STATE HOUSE NEWS SERVICE: Kennedy sees GOP holding House, envisions potential ‘tough spot’ for Ryan As originally appearing in State House News Service
BY COLIN A. YOUNG
BOSTON — Congressman Joseph Kennedy III, a foot soldier of the Congressional minority throughout his two terms in Washington, predicted Tuesday that Democrats will win control of the Senate in November but said he doesn’t expect to find himself in the House majority come January.
“If the elections are held today, I think Democrats re-take the Senate. I think it’s going to be very close, but I think we take a seat or two” advantage, Kennedy told a breakfast crowd hosted by the New England Council. “In the House … I would feel reasonably confident in saying that Democrats will make some significant gains. Winning back the House is still a stretch. Is it possible? Yes. Is it likely? It’s a lot more likely now than it was six months ago, so we’ll see.”
The Democrats need to flip five Senate seats to gain control of the chamber, or only four if Hillary Clinton wins the presidency. In the House, Democrats would have to pick up 30 seats to wrest the upper hand away from the Republicans.
Kennedy suggested that Democrats could pick up 15 House seats or a number “in that neighborhood,” but not claim a majority. He said it’s difficult to handicap the state of congressional races because of “particular trouble these days with polling.”
If Republicans hold the House and Democrat Hillary Clinton is elected president, Kennedy said House Speaker Paul Ryan will find himself in a political jam.
“Depending again on the kind of make-up of his caucus, whether (Ryan) actually can win 218 votes to be elected speaker again … is no sure thing,” he said. “Assuming he can, the second question is does he want to run for president or not, assuming Secretary Clinton is our next president.”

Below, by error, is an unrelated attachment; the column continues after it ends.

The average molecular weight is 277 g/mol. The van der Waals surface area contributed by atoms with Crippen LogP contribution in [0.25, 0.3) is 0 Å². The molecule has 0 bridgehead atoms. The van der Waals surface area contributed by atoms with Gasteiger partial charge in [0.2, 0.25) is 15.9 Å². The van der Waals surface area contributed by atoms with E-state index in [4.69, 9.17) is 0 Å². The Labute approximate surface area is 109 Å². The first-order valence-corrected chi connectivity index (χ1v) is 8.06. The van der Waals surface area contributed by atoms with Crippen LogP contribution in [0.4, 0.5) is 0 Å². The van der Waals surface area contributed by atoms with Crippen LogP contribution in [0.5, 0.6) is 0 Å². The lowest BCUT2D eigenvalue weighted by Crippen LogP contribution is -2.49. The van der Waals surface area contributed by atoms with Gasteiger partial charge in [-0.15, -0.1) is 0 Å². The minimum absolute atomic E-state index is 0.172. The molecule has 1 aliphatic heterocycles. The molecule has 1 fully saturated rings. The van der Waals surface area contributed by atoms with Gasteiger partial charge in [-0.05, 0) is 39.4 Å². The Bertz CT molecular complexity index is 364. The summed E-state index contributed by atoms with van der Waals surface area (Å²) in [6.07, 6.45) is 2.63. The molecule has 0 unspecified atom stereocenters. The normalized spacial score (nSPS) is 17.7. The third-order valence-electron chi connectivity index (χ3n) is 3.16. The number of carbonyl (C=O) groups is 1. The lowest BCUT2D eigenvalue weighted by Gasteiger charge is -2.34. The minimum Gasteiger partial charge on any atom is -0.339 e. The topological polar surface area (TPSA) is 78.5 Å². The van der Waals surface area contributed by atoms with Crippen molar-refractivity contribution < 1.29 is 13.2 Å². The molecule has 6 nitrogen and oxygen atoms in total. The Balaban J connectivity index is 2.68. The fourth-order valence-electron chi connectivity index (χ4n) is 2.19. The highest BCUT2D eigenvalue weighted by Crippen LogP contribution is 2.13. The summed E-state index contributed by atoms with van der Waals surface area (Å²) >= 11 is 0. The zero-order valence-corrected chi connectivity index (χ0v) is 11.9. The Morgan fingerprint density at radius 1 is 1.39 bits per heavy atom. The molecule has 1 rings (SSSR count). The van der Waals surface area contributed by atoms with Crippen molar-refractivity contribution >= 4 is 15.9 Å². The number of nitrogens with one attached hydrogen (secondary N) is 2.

It would be difficult for Ryan to run for president and serve as speaker of the House with a Democrat in the White House, Kennedy said, because he will likely have to compromise with Clinton on issues like the nation’s debt ceiling and the budget.
“I think being forced to compromise on those issues makes it very difficult to get through a Republican primary” for president,” he said. “So he’s in a very tough spot.”
Kennedy said he recently spoke with three people who “know the speaker very well” — one said Ryan will definitely run for president, one was unsure of Ryan’s presidential ambition and the third said Ryan will certainly not run for president.
As for the 2016 presidential race, the congressman said he has “very real concerns of the destruction to our system of governance that Mr. (Donald) Trump could potentially do” in the 13 days until Election Day by suggesting the election is rigged, by refusing to abide by the result of the election and by continuing to attack Republican leaders like Ryan.
“As a Democrat, yeah, I would love to be in the majority in the House of Representatives at some point in my career. That would be wonderful. But the system still is better when we have two strong parties that are actually debating a contrast of ideas,” Kennedy said. “Yes, I disagree fervently with many of the philosophies of Speaker Ryan and his party. But Speaker Ryan is still a decent man and we need to have those debates.”
Kennedy listed the earned income tax credit, gun violence, mental health reform and poverty among the issues he would like to work with Ryan on.
“All of the issues that we should be talking about over the course of this debate, which we’re not because for some reason we’re talking about, or we were months ago, the size of a candidate’s hands,” Kennedy said.
After decrying Trump’s “debasing of the American system of governance,” Kennedy appealed to the audience for help “to pull this country back together” after a long and nasty election season.
“Regardless of what happens on November 8 — and I don’t want to make this too partisan but God help us if what I hope happens doesn’t happen — there’s going to be an awful lot of work that we all need to do on Nov. 9 to try to pull our community back together again given the vitriol and fractious nature of the past 18 months,” he said.
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